‘Then you might start believing you can do anything you want.’ continued Dorsett. ‘Pick up a knife and cut the throats of dinner guests, smash a car into a school playground. What would any of it matter if the place you live is unreal? None of it will make any sense. What a freedom that would be.’

‘Be careful, Dorsett. Remember the question of credibility. It can’t be senseless or without purpose. No matter how false you think your life is, you’ll still take the consequence of your actions. Not because I write it that way, but because that’s how real life is. Murderers don’t just walk away.’

‘Don’t be so gullible. Read a little human history and you’ll discover millions eradicated with no one accountable. And think about the magic of it; your own private universe to rape and slaughter. Haven’t we all wanted to run riot in our own fantasy fun park?’

‘I’m not going to hurt you, Dorsett. Just as you left Garbutt to continue on his journey, so I’ll allow you to continue on yours. Where that will lead I have no idea. You could become a published poet; you might marry Sam and live happily ever after. You might even have a car accident and die early. Once I leave this story, I have no charge over it.’

‘But you started it.’ said Dorsett. ‘You planted the first seeds that will dictate how this story develops. I’ve already self-harmed and I might be capable of violence again, only this time against Sam. That would be credible because the initial signs were there, I showed unstable characteristics, clues to mental instability. No one would be shocked if things go bad because you compelled me to harm myself to try and prove you wrong about you being my creator. I might even return to my own story and see Garbutt again. I can certainly do what I want in that life, can’t I? After all, I wrote it.’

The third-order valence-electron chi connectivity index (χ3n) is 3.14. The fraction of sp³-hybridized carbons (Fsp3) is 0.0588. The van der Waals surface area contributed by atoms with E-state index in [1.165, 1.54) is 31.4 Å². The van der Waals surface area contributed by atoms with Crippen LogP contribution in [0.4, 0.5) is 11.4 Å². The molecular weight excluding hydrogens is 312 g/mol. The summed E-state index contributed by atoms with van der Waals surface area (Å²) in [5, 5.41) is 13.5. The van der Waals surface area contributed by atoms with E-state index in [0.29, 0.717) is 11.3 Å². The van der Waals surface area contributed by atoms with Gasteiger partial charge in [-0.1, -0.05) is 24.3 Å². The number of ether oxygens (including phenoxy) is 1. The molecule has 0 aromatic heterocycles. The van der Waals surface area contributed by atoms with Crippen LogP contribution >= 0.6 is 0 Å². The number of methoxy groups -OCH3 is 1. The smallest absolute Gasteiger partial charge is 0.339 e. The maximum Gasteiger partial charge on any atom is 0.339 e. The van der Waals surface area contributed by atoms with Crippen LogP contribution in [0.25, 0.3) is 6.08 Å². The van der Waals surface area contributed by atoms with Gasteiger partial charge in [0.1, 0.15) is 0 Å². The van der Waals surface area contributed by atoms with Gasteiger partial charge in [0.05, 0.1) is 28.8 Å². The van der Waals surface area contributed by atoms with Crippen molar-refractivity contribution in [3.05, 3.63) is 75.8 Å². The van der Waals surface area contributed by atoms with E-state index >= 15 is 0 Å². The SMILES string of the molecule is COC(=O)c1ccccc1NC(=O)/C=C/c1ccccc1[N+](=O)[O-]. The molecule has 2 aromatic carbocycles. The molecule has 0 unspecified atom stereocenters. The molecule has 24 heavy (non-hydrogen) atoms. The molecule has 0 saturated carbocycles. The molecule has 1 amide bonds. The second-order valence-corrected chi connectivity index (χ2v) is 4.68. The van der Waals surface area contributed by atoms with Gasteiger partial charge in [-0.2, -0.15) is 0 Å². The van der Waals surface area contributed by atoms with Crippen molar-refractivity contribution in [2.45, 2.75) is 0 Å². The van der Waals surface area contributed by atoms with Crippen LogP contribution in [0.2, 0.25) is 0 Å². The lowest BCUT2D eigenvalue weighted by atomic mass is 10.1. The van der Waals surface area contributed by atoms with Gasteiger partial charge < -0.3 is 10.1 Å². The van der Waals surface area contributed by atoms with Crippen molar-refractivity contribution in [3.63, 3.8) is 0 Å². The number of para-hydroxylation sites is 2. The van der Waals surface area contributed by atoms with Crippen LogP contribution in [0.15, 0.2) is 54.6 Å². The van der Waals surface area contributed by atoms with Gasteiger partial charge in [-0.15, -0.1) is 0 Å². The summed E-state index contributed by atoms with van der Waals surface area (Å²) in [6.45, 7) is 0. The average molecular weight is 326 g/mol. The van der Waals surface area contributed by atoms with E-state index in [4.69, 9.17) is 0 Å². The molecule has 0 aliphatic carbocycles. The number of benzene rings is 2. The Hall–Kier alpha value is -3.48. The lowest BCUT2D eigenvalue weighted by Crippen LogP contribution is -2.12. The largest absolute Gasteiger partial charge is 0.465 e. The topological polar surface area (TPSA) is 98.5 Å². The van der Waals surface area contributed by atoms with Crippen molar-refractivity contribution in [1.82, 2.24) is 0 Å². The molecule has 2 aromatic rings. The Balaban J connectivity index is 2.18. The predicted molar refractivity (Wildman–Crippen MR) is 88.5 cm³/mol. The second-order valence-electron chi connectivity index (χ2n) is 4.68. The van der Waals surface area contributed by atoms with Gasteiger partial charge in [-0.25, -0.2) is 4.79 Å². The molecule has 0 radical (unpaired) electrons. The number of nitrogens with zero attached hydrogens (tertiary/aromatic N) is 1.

Steve watched him and saw a flawed creation, something he knew he was responsible for. He had to try and correct it. Dorsett went on.

‘Just as I arranged for Derek and Isobel to get together so that I could get Garbutt alone, so you arranged for Sam and Carol to disappear into the next room so that you could bring up the deliberate error I made after you wrote those lines for me. But I can’t hear the girls in the other room.’

‘If you want to see them then walk in the room and they’ll be there.’

‘I’m sure they will.’ agreed Dorsett. ‘But they’re not there now, are they? It’s the same thing that I told Garbutt: You can only see things from your own perspective. What you can’t see doesn’t exist. It’s like a computer game. The character walks and runs for hours in the eyes of the game player, but in truth, he’s not moving at all. It’s only the scenery behind him that’s moving.’

‘If you don’t believe,’ said Steve, ‘then the game won’t work.’

‘And what I’m living in now, that’s a game, isn’t it? The same type of game Garbutt’s living in.’ Dorsett walked back to the table and picked up the sheets of paper he’d been working on.